The European chemical sector has issued a “very serious” warning about its slumping competitiveness, but refuses to be alarmist just yet, saying shareholders should not worry, that big industrial groups are now global, and less exposed to Europe.
Heavily-polluting industries are in line for a €5bn handout from Europe’s taxpayers because of the way the EU is measuring their exposure to unregulated competitors outside the bloc, according to an unpublished report prepared for the European commission.
Raising the EU's emission targets for 2030 would threaten industrial competitiveness if they are not accompanied by supporting measures, according to the chemical industry and other energy-intensive sectors, which stepped up their campaign for protective measures in Brussels on Tuesday (9 September).
EXCLUSIVE / European industry has maintained its global market position thanks to relatively low energy intensity levels and high renewables penetration, according to a study into the continent’s competitiveness due to be released by the European Commission as part of its clean energy package today (22 January).
A draft 'EU 2020' strategy proposal has come under attack for failing to offer a road map to green growth, despite rhetoric on the importance of gaining a competitive edge in environmental technologies.
The European Commission closed an antitrust case against E.ON AG Wednesday (26 November) by formally accepting the German energy giant's commitment to selling a fifth of its power generation capacity along with its extra-high voltage distribution network.
The merger of French energy companies Gaz de France and Suez has created a new national 'champion', triggering accusations of protectionism from some of the country's neighbours. But the Commission expects the new giant to respect its obligations under EU competition law.
The EU's highest court ruled on 17 July that Spain broke EU internal market rules when it insisted last year that all mergers in the energy sector must be pre-approved by its national energy regulator, effectively thwarting a takeover attempt on the national energy company Endesa by Germany's E.ON.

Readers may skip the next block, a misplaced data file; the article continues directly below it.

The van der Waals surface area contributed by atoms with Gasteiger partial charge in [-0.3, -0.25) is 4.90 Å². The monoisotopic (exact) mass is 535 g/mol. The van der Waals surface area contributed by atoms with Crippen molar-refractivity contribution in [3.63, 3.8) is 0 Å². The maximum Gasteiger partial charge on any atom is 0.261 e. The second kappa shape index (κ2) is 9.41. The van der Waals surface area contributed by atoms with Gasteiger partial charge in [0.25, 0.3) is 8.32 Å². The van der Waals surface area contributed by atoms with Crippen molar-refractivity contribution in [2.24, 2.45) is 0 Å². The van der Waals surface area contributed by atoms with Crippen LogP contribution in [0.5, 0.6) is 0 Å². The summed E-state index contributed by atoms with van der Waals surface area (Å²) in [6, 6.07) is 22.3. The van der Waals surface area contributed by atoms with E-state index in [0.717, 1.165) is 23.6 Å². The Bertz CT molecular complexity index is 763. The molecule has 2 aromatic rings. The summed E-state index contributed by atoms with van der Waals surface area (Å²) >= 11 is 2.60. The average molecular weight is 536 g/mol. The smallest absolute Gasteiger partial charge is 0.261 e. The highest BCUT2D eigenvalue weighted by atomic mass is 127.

While delegates from over 190 nations meet in Bali to set a negotiating framework for a post-2012 global regime to reduce CO2 emissions, Europe's energy intensive industries have expressed concerns about how they will fare in a new world order with a potentially high carbon price tag.
The European Commission has proposed industrial initiatives and greater research efforts as part of plans to increase the uptake of low CO2 technologies in the EU, but postponed difficult financing questions to next year.
The Commission announced the opening of antitrust procedures on 26 July against the leading French energy company, EDF, and the Belgian branch of Suez, Electrabel - saying that it suspected both energy providers of foreclosure of the Belgian and French electricity markets.
With business confidence back at a high, now is not the time for complacency, Commission President José Manuel Barroso told the European Business Summit, announcing that talks on a transatlantic single market will be launched at an EU-US meeting in April.
A high-level group advising the Commission on energy issues has recommended phasing out environmentally harmful subsidies, as EU leaders prepare to endorse proposals for a common energy policy at a summit in Brussels on 8-9 March.
The European Parliament says that improving energy efficiency must be at the centre of efforts to fulfil Europe's Lisbon objectives of becoming the most competitive and dynamic knowledge-based economy in the world.
The EU's anti-trust chief has reiterated her plea for 'ownership unbundling', defying the French and other critics who claim that liberalisation is increasing the EU's vulnerability to suppliers that are willing to use oil or gas as a political tool.